Mounting and positioning of a robotic arm is a big concern for any factory owner. Certain types of arms require more space whereas others can fit into a tight space.
The speed of the arm must not outrun that of other machinery and vice versa.
Travel refers to the traveling distance between the payloads and workstations. Some robot arms lose their accuracy if they have to travel over a wide span. So this factor also determines what robot should be deployed for certain jobs.
Some robotic arms are designed to be more precise than others. This precision, however, may come with some tradeoffs such as speed, footprint, orientation, or travel distance.
Environmental conditions such as the atmospheric conditions and other potential hazards like dirt and moisture need to be taken into account when building a robotic system. It is also important to compare the arm’s dimensions, orientation, and range of movement and how these will work out together in a particular environment.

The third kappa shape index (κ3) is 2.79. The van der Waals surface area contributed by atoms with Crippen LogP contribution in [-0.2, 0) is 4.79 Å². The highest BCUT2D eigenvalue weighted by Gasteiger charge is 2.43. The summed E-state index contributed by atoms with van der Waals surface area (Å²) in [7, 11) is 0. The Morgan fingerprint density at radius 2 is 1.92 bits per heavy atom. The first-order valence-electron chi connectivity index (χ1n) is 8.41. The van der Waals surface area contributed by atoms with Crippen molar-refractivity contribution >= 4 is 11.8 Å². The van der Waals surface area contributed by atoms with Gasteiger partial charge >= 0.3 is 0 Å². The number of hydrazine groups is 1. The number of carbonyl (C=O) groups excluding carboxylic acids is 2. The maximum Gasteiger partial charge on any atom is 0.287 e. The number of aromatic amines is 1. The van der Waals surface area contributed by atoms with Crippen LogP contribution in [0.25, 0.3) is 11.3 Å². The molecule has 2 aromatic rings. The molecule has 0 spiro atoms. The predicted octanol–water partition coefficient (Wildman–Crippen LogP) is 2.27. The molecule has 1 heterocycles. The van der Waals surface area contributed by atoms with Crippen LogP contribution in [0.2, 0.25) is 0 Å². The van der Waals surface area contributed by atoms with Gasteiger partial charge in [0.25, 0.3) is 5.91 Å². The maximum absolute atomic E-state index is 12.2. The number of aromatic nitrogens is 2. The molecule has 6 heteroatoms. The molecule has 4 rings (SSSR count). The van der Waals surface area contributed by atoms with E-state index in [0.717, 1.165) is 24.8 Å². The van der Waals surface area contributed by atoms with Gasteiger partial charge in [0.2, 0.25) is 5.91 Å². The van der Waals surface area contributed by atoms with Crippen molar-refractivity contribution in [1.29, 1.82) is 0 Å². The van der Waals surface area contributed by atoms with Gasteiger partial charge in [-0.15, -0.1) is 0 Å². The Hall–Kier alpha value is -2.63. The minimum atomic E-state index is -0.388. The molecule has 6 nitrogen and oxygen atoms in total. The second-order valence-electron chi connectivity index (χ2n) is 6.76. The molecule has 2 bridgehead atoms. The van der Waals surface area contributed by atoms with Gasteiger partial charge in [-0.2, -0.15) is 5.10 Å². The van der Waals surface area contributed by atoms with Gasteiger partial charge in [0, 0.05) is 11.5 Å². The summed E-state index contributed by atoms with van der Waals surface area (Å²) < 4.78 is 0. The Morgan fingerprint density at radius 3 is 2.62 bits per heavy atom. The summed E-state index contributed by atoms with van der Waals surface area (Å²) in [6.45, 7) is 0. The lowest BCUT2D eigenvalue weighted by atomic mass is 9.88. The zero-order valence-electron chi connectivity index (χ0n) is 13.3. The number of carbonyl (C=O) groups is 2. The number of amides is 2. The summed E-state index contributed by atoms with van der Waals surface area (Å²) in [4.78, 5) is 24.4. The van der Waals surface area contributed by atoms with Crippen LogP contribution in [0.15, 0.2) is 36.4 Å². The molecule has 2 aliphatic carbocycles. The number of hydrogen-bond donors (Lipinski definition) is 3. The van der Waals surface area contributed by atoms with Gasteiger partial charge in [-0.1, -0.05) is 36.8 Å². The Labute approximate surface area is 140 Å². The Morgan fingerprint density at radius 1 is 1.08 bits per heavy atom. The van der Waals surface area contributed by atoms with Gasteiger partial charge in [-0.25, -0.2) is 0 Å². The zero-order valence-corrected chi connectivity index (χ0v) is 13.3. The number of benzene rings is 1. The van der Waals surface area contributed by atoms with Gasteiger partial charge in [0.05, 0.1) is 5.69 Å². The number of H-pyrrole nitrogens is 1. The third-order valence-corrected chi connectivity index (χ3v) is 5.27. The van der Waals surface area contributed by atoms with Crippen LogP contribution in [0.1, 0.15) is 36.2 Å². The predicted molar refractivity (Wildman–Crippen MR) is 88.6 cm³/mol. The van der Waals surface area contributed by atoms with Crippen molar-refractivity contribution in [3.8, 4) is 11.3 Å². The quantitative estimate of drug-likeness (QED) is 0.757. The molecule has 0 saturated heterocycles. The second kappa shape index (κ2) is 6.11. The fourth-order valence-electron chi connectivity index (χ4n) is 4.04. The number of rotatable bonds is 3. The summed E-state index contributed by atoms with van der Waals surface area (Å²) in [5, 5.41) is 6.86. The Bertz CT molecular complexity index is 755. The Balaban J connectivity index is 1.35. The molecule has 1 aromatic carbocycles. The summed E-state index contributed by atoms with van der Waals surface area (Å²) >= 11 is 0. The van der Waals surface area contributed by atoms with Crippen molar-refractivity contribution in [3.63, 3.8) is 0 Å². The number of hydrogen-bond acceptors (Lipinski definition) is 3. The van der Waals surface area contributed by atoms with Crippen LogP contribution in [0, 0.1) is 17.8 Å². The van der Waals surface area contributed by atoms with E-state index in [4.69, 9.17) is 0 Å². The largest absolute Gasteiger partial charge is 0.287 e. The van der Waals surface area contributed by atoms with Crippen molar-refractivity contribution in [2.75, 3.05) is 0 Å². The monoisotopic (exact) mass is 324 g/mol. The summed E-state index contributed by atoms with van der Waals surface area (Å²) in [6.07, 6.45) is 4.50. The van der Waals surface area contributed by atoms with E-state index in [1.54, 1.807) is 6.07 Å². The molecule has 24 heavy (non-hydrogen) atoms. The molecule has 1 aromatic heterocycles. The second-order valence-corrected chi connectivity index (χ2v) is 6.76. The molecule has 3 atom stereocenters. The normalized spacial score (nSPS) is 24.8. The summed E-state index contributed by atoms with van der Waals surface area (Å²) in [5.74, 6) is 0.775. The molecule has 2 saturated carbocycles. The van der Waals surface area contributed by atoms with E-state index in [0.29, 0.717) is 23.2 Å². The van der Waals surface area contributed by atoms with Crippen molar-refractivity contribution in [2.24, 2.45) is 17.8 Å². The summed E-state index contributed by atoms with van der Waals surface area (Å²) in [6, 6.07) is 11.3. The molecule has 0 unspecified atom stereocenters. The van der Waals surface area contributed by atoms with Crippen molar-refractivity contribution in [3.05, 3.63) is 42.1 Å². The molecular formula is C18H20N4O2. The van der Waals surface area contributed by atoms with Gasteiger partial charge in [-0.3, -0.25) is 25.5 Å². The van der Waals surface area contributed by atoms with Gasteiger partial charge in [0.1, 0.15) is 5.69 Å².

It refers to the evaluation of how intensively the robot will be working. Every machine needs a rest or maintenance period, otherwise there is risk of more wear and tear than usual. Similarly, every robotic arm has its own maintenance regime, such as before deployment and post-deployment.
Robotic arms have evolved from being mechanical tools to integrated systems that are making processes more efficient across different industries. The virtually intelligent, electro-mechanical machines are being used in a wide range of industries including assembly, welding, packaging, material handling, inspection, dispensing, cutting and palletizing. They are one of the most cutting–edge innovations of mankind in the 20th century and are at the heart of the ‘automation revolution’, which is already happening at a rapid pace.